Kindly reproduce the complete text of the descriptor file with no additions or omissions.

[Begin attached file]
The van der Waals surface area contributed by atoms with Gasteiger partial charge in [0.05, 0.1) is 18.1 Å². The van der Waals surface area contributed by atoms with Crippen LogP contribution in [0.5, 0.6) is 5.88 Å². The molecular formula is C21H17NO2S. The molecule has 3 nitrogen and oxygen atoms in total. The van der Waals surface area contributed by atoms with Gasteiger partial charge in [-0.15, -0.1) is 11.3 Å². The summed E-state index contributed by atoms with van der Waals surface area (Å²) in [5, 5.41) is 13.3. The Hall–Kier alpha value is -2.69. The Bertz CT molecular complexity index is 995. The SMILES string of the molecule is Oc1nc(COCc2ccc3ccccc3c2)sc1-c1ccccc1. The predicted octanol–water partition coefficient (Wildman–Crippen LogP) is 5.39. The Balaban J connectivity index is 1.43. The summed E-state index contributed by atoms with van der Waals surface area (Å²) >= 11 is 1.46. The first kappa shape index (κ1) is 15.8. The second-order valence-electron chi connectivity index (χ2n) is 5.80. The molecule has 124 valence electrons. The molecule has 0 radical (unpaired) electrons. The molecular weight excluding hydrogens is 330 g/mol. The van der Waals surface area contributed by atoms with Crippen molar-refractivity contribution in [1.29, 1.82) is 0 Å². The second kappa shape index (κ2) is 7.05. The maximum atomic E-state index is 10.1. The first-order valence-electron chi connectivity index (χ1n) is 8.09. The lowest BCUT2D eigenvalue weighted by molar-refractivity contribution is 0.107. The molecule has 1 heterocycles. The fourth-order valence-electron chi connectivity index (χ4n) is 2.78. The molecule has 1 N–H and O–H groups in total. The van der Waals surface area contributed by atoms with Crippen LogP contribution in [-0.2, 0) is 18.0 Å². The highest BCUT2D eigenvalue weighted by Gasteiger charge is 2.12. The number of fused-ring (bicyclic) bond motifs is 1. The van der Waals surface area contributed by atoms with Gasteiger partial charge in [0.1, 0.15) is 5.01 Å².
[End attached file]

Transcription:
The van der Waals surface area contributed by atoms with Gasteiger partial charge in [0.05, 0.1) is 18.1 Å². The van der Waals surface area contributed by atoms with Crippen LogP contribution in [0.5, 0.6) is 5.88 Å². The molecular formula is C21H17NO2S. The molecule has 3 nitrogen and oxygen atoms in total. The van der Waals surface area contributed by atoms with Gasteiger partial charge in [-0.15, -0.1) is 11.3 Å². The summed E-state index contributed by atoms with van der Waals surface area (Å²) in [5, 5.41) is 13.3. The Hall–Kier alpha value is -2.69. The Bertz CT molecular complexity index is 995. The SMILES string of the molecule is Oc1nc(COCc2ccc3ccccc3c2)sc1-c1ccccc1. The predicted octanol–water partition coefficient (Wildman–Crippen LogP) is 5.39. The Balaban J connectivity index is 1.43. The summed E-state index contributed by atoms with van der Waals surface area (Å²) >= 11 is 1.46. The first kappa shape index (κ1) is 15.8. The second-order valence-electron chi connectivity index (χ2n) is 5.80. The molecule has 124 valence electrons. The molecule has 0 radical (unpaired) electrons. The molecular weight excluding hydrogens is 330 g/mol. The van der Waals surface area contributed by atoms with Crippen molar-refractivity contribution in [1.29, 1.82) is 0 Å². The second kappa shape index (κ2) is 7.05. The maximum atomic E-state index is 10.1. The first-order valence-electron chi connectivity index (χ1n) is 8.09. The lowest BCUT2D eigenvalue weighted by molar-refractivity contribution is 0.107. The molecule has 1 heterocycles. The fourth-order valence-electron chi connectivity index (χ4n) is 2.78. The molecule has 1 N–H and O–H groups in total. The van der Waals surface area contributed by atoms with Crippen LogP contribution in [-0.2, 0) is 18.0 Å². The highest BCUT2D eigenvalue weighted by Gasteiger charge is 2.12. The number of fused-ring (bicyclic) bond motifs is 1. The van der Waals surface area contributed by atoms with Gasteiger partial charge in [0.1, 0.15) is 5.01 Å².